(COLORADO SPRINGS)— The African-American Historical and Genealogical Society of Colorado Springs (AAHGSCS) held a soul food luncheon on Saturday, Feb. 4, to kick off Black History Month.

Organizer Candice McKnight spent two days, plus an all-nighter preparing food for the event.

“We have a ball…Every time we do this we have a wonderful time…Every year either we have a soul food luncheon, or either we have a soul food dinner,” said McKnight.

The menu, consists of a long list of soul food, taking McKnight over a minute to recite each item, “Cabbage, sweet potatoes, cornbread, black-eyed peas with turkey, rice, coleslaw, fried chicken, short ribs, fried catfish nuggets, barbecue ribs…” to name a few.

McKnight’s cooking is part of the reason why people come to this event every year.

“One lady told me…’Oh, this macaroni is delicious…who fixed this?’ I said, I did. ‘For real?’ I said, ‘Yeah, for real!'” McKnight said with a laugh.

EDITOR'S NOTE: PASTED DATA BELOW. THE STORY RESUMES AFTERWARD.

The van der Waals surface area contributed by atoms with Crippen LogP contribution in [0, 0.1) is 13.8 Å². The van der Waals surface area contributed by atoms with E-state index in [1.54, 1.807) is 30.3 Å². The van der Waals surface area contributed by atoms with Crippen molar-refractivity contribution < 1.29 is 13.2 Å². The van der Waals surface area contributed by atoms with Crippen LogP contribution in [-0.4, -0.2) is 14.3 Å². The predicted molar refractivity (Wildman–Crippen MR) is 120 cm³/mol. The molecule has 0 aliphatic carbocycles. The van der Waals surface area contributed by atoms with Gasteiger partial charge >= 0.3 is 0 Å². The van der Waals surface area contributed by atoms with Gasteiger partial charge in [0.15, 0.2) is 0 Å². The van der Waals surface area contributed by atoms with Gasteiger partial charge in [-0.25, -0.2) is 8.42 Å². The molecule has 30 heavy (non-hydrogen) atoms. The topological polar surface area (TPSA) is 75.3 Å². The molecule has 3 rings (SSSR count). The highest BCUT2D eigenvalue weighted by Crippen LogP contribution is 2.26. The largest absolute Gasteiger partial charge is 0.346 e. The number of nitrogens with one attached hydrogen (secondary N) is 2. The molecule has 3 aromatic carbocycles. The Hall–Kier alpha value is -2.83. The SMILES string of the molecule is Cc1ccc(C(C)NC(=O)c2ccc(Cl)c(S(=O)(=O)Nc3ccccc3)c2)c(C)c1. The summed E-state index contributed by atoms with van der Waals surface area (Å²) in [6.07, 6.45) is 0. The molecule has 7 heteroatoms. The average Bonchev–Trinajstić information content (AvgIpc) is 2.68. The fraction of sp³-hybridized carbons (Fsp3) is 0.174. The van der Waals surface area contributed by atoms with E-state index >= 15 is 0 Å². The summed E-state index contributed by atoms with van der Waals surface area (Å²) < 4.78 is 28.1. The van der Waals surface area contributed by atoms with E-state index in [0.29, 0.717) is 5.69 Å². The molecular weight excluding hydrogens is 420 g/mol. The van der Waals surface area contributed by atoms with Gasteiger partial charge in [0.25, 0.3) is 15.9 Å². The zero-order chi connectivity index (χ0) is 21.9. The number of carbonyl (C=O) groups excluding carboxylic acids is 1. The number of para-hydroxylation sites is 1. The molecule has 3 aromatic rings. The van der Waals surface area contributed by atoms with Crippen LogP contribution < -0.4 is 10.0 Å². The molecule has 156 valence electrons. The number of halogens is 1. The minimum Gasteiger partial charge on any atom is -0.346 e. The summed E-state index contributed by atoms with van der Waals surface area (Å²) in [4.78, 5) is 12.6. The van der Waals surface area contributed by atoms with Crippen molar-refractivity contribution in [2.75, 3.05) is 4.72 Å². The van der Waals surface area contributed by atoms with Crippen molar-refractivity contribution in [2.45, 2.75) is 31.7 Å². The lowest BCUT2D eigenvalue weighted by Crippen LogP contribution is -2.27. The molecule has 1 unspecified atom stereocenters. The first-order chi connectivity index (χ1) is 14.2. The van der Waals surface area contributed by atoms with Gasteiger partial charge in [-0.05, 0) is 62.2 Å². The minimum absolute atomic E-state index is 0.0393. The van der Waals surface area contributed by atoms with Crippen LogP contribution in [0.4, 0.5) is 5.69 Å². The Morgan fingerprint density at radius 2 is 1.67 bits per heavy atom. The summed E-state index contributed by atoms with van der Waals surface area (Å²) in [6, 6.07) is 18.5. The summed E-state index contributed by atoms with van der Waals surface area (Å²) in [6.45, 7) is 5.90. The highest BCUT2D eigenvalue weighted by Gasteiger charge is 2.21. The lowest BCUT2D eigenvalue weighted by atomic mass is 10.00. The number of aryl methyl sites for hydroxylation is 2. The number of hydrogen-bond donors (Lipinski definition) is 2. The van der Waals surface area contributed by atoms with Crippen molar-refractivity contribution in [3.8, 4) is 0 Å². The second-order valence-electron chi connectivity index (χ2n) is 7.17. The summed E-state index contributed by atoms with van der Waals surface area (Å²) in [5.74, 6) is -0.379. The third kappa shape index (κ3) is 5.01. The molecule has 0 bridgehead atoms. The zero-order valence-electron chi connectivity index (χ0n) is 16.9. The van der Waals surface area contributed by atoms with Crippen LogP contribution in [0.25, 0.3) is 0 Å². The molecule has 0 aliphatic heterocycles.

This is AAHGSCS’s 26th year hosting the event. Various organizations set up tables to educate the community about black history, including; the Buffalo Soldiers Memorial committee, the Pioneers Museum, the Pikes Peak Library District, the Colorado Springs Police Department, and the Ute Pass Historical Society.

“Quite often our history is filtered by those who write the books. And quite often, blacks and browns don’t write the books…Part of the reason I’m here is to make sure all the history is captured and all the history is reflected. These events give us an opportunity to verbalize that on a personal level,” said Willie Breazell, Chairman of the Buffalo Soldiers Memorial committee.

The event is also used as an opportunity for community building.

“There’s so much friction and discord and anger right now going on in the nation. I love being at events where we’re coming together as a community. In peace and love and to learn about each other and share culture,” said Ruselis Perry, CSPD recruiting officer.